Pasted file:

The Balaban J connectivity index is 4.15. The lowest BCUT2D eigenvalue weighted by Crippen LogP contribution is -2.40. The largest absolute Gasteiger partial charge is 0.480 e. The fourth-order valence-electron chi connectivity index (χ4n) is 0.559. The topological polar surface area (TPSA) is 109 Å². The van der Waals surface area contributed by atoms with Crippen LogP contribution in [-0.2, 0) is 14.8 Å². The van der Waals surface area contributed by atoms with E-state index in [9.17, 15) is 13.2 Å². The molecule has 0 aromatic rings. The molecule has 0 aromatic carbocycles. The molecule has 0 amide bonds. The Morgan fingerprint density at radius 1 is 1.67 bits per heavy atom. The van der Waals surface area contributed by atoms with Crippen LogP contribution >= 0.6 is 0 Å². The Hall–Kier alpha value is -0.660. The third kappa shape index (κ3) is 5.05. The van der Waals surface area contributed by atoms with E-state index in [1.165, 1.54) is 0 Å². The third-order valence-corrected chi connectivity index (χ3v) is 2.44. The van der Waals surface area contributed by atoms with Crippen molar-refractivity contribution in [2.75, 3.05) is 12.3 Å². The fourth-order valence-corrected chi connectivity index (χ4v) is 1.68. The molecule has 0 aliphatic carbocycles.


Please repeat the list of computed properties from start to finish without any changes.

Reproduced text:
The Balaban J connectivity index is 4.15. The lowest BCUT2D eigenvalue weighted by Crippen LogP contribution is -2.40. The largest absolute Gasteiger partial charge is 0.480 e. The fourth-order valence-electron chi connectivity index (χ4n) is 0.559. The topological polar surface area (TPSA) is 109 Å². The van der Waals surface area contributed by atoms with Crippen LogP contribution in [-0.2, 0) is 14.8 Å². The van der Waals surface area contributed by atoms with E-state index in [9.17, 15) is 13.2 Å². The molecule has 0 aromatic rings. The molecule has 0 aromatic carbocycles. The molecule has 0 amide bonds. The Morgan fingerprint density at radius 1 is 1.67 bits per heavy atom. The van der Waals surface area contributed by atoms with Crippen LogP contribution >= 0.6 is 0 Å². The Hall–Kier alpha value is -0.660. The third kappa shape index (κ3) is 5.05. The van der Waals surface area contributed by atoms with E-state index in [1.165, 1.54) is 0 Å². The third-order valence-corrected chi connectivity index (χ3v) is 2.44. The van der Waals surface area contributed by atoms with Crippen molar-refractivity contribution in [2.75, 3.05) is 12.3 Å². The fourth-order valence-corrected chi connectivity index (χ4v) is 1.68. The molecule has 0 aliphatic carbocycles.